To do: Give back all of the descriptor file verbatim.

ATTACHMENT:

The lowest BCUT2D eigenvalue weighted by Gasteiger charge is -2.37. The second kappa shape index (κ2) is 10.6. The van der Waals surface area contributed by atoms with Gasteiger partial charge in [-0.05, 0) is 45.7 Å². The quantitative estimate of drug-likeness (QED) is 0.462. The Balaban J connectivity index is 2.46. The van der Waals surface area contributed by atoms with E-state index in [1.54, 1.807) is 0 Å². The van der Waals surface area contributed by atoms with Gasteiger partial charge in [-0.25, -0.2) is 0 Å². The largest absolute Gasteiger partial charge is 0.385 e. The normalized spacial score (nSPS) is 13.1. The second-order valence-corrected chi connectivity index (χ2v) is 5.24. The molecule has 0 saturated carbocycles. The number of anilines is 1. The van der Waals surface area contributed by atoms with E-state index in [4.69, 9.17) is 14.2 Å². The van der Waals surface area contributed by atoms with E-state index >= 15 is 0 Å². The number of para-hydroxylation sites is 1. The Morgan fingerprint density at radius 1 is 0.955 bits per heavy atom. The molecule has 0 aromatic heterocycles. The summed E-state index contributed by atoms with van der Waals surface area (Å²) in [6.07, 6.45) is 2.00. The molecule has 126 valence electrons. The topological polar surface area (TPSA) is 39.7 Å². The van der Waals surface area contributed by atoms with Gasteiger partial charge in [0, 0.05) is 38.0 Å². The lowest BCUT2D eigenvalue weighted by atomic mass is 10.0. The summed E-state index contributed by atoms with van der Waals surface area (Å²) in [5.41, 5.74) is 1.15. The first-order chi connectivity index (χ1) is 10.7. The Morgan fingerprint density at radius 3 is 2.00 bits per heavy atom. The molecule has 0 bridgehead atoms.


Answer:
The lowest BCUT2D eigenvalue weighted by Gasteiger charge is -2.37. The second kappa shape index (κ2) is 10.6. The van der Waals surface area contributed by atoms with Gasteiger partial charge in [-0.05, 0) is 45.7 Å². The quantitative estimate of drug-likeness (QED) is 0.462. The Balaban J connectivity index is 2.46. The van der Waals surface area contributed by atoms with E-state index in [1.54, 1.807) is 0 Å². The van der Waals surface area contributed by atoms with Gasteiger partial charge in [-0.25, -0.2) is 0 Å². The largest absolute Gasteiger partial charge is 0.385 e. The normalized spacial score (nSPS) is 13.1. The second-order valence-corrected chi connectivity index (χ2v) is 5.24. The molecule has 0 saturated carbocycles. The number of anilines is 1. The van der Waals surface area contributed by atoms with E-state index in [4.69, 9.17) is 14.2 Å². The van der Waals surface area contributed by atoms with E-state index >= 15 is 0 Å². The number of para-hydroxylation sites is 1. The Morgan fingerprint density at radius 1 is 0.955 bits per heavy atom. The molecule has 0 aromatic heterocycles. The summed E-state index contributed by atoms with van der Waals surface area (Å²) in [6.07, 6.45) is 2.00. The molecule has 126 valence electrons. The topological polar surface area (TPSA) is 39.7 Å². The van der Waals surface area contributed by atoms with Gasteiger partial charge in [0, 0.05) is 38.0 Å². The lowest BCUT2D eigenvalue weighted by atomic mass is 10.0. The summed E-state index contributed by atoms with van der Waals surface area (Å²) in [5.41, 5.74) is 1.15. The first-order chi connectivity index (χ1) is 10.7. The Morgan fingerprint density at radius 3 is 2.00 bits per heavy atom. The molecule has 0 bridgehead atoms.